)
summary(log_reg)
#>
#> Call:
#> glm(formula = factor(heart_disease) ~ factor(coffee_drinker) +
#> fast_food_spend + income, family = binomial(link = "logit"),
#> data = heart_data)
#>
#> Deviance Residuals:
#> Min 1Q Median 3Q Max
#> -2.4691 -0.1418 -0.0557 -0.0203 3.7383
#>
#> Coefficients:
#> Estimate Std. Error z value
#> (Intercept) -1.087e+01 4.923e-01 -22.080
#> factor(coffee_drinker)1 -6.468e-01 2.363e-01 -2.738
#> fast_food_spend 2.295e-03 9.276e-05 24.738
#> income 3.033e-06 8.203e-06 0.370
#> Pr(>|z|)
#> (Intercept) < 2e-16 ***
#> factor(coffee_drinker)1 0.00619 **
#> fast_food_spend < 2e-16 ***
#> income 0.71152
#> ---
#> Signif. codes:
#> 0 '***' 0.001 '**' 0.01 '*' 0.05 '.' 0.1 ' ' 1
#>
#> (Dispersion parameter for binomial family taken to be 1)
#>
#> Null deviance: 2920.6 on 9999 degrees of freedom
#> Residual deviance: 1571.5 on 9996 degrees of freedom
#> AIC: 1579.5
#>
#> Number of Fisher Scoring iterations: 8
This output contains a little less info than the linear model case. The distribution of the deviance residuals is not as important here and there is no R-squared because it is not defined for logistic regression. We still have coefficient estimates and associated p-values. The coefficient estimates, as noted above, correspond to the change in the log odds for a one-unit increase in the predictor. The p-values are interpreted in a similar way to the linear regression setting - essentially small p-values indicate that we reject the null hypothesis that the response variable does not depend on the predictor. Or said another way, we can conclude that there is an association between the predictor and the response variable.
Let’s look further at interpreting the coefficients:
- Intercept: the estimated intercept is typically not of interest
- Coffee Drinker: Coffee drinking has an estimated coefficient of -0.6468 which means that the coffee drinking is associated with a decrease in the odds that a person has heart disease. Specifically, it decreases the odds of heart disease (relative to non-coffee drinkers) by a multiplicative factor of \(e^{-0.6468}\), or 0.52, holding all other predictors fixed. Therefore, coffee drinking is also associated with a decrease in the probability of having heart disease. This association appears to be significant.
- Fast Food Spend: A one-unit increase in fast food spend is associated with a 0.002295 increase in the log odds of having heart disease. This association appears to be heavily significant.
- Income: Based on a p-value of 0.71, we conclude that income is not significantly associated with heart disease.
Let’s return briefly to the coffee drinking coefficient. Our model told us that coffee drinking is associated with a decrease in the likelihood of having heart disease. However, our plot above showed that there was a higher proportion of coffee drinkers with heart disease as compared to non coffee drinkers. How can that be?
It’s because coffee drinking and fast food spend are correlated and so on it’s own, it would appear as if coffee drinking were associated with heart disease, but this is only because coffee drinking is also associated with fast food spend, which our model tells us is the real contributor to heart disease.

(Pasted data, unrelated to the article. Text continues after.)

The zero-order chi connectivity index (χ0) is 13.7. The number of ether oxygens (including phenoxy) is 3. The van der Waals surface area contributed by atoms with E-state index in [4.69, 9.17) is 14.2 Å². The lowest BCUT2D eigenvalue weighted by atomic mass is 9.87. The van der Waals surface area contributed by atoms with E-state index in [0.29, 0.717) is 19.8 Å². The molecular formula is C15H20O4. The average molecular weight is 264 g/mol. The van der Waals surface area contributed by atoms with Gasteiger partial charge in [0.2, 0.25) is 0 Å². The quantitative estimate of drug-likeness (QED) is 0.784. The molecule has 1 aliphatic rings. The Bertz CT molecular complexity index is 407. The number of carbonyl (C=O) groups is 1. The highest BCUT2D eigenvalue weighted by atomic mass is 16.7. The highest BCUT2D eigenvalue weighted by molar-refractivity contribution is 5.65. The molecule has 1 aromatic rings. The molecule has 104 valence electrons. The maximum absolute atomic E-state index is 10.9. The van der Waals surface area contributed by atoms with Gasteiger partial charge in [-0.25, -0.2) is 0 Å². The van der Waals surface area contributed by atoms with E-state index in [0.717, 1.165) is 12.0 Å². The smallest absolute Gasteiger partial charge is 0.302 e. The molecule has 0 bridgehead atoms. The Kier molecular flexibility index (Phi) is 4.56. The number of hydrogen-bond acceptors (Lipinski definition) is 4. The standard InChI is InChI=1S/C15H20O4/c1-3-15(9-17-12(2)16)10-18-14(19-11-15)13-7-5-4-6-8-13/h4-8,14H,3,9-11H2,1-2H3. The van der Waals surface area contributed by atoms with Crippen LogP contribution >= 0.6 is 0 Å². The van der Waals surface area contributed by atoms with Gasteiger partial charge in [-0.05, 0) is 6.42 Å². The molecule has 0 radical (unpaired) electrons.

7.4.3 Making predictions
Let’s now discuss how to make predictions using our logistic model. First, let’s see what a manual calculation would look like. Let’s say an individual person is a coffee drinker, spends 5,000 per year on fast food, and has an annual income of 60,000. What would you predict as their probabilty of having heart disease based on the model?
If we follow Formula 1 from above, we get the following result:
- \(p(X)=\frac{e^{-10.87-.6468 + .002295*5000 + .000003033*60000}}{1+e^{-10.87-.6468 + .002295*5000 + .000003033*60000}}\) = 0.535
Now, let’s check our result using R’s predict()
function.
The type="response"
option tells R to output the probabilities in the form \(P(Y = 1|X)\)
test_obs <- data.frame(
coffee_drinker = 1,
fast_food_spend = 5000,
income = 60000
)
predict(log_reg, type = "response", test_obs)
#> 1
#> 0.534743
We can also use the predict()
function on our heart_data
to come up with predicted probabilities of having heart disease for each of our individuals in the training dataset:
pred_probs <- predict(log_reg, type = "response")
head(round(pred_probs, 3), n = 10) # Print first 10 probabilities
#> 1 2 3 4 5 6 7 8 9 10
#> 0.001 0.001 0.010 0.000 0.002 0.002 0.002 0.001 0.016 0.000
There is one final element we need: we have predicted probabilities, but we need to convert those into classifications. In other words, once you have a predicted probability, how do you decide to bucket that probability as a “1” (heart disease) or a “0” (no heart disease).
You might consider bucketing anyone with a predicted probability greater than 0.50 as a “1”, and anyone with a predicted probability less than 0.50 as a “0”. In this case, we would say that the prediction threshold is equal to 0.50. However, it’s not always this simple as we’ll see in the example below.
7.4.4 Evaluating Models and the Confusion Matrix
7.4.4.1 Accuracy
The accuracy of the model is defined as the total number of correct predictions made, divided by the total number of records. Let’s calculate the accuracy of a model with a couple different prediction threshold values:
thresh_1 <- 0.01
thresh_2 <- 0.25
thresh_3 <- 0.50
thresh_4 <- 1.00
accuracy_1 <- sum(ifelse(pred_probs > thresh_1, 1, 0) == heart_data$heart_disease) / nrow(heart_data)